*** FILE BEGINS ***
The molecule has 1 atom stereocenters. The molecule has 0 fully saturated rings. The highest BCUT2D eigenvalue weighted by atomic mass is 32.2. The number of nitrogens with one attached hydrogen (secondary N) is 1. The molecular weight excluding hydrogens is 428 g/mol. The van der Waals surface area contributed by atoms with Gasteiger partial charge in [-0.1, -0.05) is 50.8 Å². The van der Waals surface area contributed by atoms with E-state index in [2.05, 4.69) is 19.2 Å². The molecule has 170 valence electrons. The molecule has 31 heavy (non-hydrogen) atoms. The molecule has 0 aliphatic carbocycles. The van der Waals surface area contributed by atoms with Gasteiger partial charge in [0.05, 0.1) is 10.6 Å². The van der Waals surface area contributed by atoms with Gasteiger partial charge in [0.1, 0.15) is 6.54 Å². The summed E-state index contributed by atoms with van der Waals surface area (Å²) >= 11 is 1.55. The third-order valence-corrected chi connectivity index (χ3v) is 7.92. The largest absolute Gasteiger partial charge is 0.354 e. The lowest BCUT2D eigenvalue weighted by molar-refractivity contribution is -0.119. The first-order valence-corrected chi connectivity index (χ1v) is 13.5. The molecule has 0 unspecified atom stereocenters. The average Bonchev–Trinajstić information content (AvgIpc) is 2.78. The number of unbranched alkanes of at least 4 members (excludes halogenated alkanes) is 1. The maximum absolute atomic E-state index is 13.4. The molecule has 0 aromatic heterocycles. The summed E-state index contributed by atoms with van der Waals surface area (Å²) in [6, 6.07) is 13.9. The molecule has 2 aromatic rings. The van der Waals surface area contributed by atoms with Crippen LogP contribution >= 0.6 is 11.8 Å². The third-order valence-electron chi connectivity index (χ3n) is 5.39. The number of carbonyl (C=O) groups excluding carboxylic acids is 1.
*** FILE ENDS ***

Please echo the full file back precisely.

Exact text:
The molecule has 1 atom stereocenters. The molecule has 0 fully saturated rings. The highest BCUT2D eigenvalue weighted by atomic mass is 32.2. The number of nitrogens with one attached hydrogen (secondary N) is 1. The molecular weight excluding hydrogens is 428 g/mol. The van der Waals surface area contributed by atoms with Gasteiger partial charge in [-0.1, -0.05) is 50.8 Å². The van der Waals surface area contributed by atoms with E-state index in [2.05, 4.69) is 19.2 Å². The molecule has 170 valence electrons. The molecule has 31 heavy (non-hydrogen) atoms. The molecule has 0 aliphatic carbocycles. The van der Waals surface area contributed by atoms with Gasteiger partial charge in [0.05, 0.1) is 10.6 Å². The van der Waals surface area contributed by atoms with Gasteiger partial charge in [0.1, 0.15) is 6.54 Å². The summed E-state index contributed by atoms with van der Waals surface area (Å²) >= 11 is 1.55. The third-order valence-corrected chi connectivity index (χ3v) is 7.92. The largest absolute Gasteiger partial charge is 0.354 e. The lowest BCUT2D eigenvalue weighted by molar-refractivity contribution is -0.119. The first-order valence-corrected chi connectivity index (χ1v) is 13.5. The molecule has 0 unspecified atom stereocenters. The average Bonchev–Trinajstić information content (AvgIpc) is 2.78. The number of unbranched alkanes of at least 4 members (excludes halogenated alkanes) is 1. The maximum absolute atomic E-state index is 13.4. The molecule has 0 aromatic heterocycles. The summed E-state index contributed by atoms with van der Waals surface area (Å²) in [6, 6.07) is 13.9. The molecule has 2 aromatic rings. The van der Waals surface area contributed by atoms with Crippen LogP contribution >= 0.6 is 11.8 Å². The third-order valence-electron chi connectivity index (χ3n) is 5.39. The number of carbonyl (C=O) groups excluding carboxylic acids is 1.